A.Brenneman Photography
3 laps to go I caught Sherdel and we did a little tempo work on the climb to the finish area. It felt good to ride with a teammate for a bit...guess it's the roadie in me speaking...?

I love the MC work that went on at ESMCX. Mostly because I got heckled BAD by the dude. I have a habit of loosing track of 'laps to go' during the race. Hell, with a murder yourself attitude when riding, the memory is the first to go, right? On the grassy mid-field climb near the announcers area, I took in a huge gulp of air and shouted out to the guy, 'How many laps to go?' He shouted back over the PA, 'Man, if you can talk, you ain't riding hard enough!' Damn, tough crowd here, I thought. Luckily Mealey was at the next corner and yelled back, 'One and half, this half and then one more...go, go!' Love everywhere, haha!

After attacking the road section every lap, I chalked up a 29th place finish out of 84 riders that started. There was a dozen or so no-shows which was easy money in the promoters pocket since those dudes DNS'd. I'm pretty happy after starting near the last line of the start. My kill points for this race have bumped me to 5th place out of 217 guys in my division of the MABRA Super8 series-- happy, happy.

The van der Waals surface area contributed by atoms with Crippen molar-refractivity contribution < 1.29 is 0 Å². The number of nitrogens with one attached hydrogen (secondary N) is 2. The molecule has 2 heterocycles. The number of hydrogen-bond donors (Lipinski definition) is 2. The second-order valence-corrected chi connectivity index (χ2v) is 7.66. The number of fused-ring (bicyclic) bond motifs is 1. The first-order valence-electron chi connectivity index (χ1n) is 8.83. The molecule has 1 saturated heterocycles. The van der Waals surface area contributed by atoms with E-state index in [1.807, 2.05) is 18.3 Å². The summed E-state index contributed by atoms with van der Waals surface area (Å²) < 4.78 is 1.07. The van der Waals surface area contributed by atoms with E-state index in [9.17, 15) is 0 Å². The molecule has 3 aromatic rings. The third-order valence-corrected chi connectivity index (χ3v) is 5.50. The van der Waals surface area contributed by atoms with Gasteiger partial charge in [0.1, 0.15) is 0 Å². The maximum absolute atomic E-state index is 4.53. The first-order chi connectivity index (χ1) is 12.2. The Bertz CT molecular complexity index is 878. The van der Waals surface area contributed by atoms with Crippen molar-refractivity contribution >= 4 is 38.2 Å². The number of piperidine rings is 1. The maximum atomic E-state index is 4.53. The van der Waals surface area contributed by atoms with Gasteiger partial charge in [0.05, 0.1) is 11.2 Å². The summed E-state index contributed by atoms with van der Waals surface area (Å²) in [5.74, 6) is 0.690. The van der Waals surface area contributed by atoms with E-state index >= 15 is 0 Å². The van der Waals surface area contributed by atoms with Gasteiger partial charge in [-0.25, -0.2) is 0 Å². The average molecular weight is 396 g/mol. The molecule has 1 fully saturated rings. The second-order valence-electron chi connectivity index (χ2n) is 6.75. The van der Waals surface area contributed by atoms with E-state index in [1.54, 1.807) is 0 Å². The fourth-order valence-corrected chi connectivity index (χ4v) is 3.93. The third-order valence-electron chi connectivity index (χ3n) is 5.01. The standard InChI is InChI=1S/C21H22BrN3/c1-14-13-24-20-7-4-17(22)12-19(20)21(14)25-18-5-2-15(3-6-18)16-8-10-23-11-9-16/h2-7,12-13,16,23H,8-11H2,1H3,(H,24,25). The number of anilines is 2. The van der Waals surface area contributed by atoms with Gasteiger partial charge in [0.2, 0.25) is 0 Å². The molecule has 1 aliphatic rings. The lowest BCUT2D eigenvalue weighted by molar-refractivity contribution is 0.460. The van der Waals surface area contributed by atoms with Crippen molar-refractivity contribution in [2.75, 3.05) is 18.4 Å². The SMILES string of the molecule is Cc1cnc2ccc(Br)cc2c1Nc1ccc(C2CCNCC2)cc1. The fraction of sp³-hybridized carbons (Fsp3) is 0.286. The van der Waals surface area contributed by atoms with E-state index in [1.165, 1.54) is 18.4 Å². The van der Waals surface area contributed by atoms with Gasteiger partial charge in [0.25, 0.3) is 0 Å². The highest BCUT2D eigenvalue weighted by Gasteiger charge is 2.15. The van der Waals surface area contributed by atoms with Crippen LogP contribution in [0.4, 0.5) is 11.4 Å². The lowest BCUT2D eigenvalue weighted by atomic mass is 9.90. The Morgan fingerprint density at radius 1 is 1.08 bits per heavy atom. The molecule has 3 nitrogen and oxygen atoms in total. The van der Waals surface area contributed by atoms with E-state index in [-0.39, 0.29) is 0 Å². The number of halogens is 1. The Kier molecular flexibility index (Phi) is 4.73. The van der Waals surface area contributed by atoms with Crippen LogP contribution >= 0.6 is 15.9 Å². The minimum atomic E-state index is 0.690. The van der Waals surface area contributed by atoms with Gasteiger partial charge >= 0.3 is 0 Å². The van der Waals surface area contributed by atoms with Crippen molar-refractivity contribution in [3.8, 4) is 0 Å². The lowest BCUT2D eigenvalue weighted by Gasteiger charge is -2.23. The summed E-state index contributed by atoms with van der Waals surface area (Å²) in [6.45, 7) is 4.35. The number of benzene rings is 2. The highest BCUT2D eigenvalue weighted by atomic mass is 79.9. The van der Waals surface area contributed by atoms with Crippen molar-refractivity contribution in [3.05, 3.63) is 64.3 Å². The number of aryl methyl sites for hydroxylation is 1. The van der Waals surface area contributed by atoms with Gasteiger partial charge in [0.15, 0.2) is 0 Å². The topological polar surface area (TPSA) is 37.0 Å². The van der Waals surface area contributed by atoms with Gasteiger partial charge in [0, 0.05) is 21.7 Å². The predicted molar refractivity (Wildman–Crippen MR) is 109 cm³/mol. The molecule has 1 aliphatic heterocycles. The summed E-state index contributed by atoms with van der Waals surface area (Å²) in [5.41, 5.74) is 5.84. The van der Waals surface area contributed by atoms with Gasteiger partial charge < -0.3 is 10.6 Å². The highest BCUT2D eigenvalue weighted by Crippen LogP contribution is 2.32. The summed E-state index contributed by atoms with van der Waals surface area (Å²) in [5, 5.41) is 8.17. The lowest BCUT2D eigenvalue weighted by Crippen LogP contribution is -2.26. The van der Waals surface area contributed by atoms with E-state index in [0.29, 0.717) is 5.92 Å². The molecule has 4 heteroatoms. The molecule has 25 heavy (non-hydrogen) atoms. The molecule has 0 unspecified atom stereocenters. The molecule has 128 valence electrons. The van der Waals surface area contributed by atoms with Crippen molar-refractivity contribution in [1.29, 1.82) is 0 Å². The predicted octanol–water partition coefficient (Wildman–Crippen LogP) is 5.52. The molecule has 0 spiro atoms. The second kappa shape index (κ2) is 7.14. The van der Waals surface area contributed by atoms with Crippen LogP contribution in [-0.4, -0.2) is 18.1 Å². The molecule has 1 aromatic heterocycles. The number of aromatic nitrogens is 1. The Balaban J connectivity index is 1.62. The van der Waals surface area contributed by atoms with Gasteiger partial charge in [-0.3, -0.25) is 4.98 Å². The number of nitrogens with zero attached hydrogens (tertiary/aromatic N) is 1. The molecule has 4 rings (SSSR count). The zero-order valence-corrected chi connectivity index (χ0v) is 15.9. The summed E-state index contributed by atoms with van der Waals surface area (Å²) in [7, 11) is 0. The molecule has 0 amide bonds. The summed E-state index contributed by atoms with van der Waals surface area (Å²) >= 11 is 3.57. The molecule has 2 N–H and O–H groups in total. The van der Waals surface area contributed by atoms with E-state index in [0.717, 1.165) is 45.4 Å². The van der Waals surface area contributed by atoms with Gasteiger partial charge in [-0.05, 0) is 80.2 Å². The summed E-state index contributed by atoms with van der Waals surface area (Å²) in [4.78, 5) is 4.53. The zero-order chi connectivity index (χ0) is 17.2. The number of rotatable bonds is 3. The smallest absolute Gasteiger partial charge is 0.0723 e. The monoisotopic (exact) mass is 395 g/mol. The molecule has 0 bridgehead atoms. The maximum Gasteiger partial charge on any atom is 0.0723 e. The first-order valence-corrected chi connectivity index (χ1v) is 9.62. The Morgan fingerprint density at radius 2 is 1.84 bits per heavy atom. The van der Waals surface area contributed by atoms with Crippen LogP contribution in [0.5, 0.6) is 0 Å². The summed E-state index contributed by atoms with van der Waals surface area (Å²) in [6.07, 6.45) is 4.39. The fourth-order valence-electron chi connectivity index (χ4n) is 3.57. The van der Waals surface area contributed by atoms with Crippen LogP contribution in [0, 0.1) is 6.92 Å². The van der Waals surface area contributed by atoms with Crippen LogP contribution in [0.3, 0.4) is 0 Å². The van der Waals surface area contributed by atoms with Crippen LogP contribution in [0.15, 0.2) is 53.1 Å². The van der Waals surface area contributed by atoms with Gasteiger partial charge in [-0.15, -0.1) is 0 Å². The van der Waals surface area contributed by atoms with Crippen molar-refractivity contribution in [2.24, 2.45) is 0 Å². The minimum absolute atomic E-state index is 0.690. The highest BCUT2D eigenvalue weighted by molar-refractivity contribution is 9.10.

A.Brenneman Photography
Our junior racer Owen, drilled it for a 3rd place finish in the Juniro 10-14 age division. Nice work from the kid who the announcer claimed 'weighs no more that a fifth of liquor'. 12 more years he can have that victory pint.


A. Brenneman Photography
Great effort man! And congrats to his dad Mike Brenneman for being that 'cool dad' who takes him racing. They have a ton of fun with the rest of the family cheering from behind the tape.

The Masters 35+ 1/2/3 field is fast, smaller in size than the Masters 35/45+ 3/4 I race. Sort of the difference between a cup of diner breakfast coffee versus a doppio-- condensed and powerful.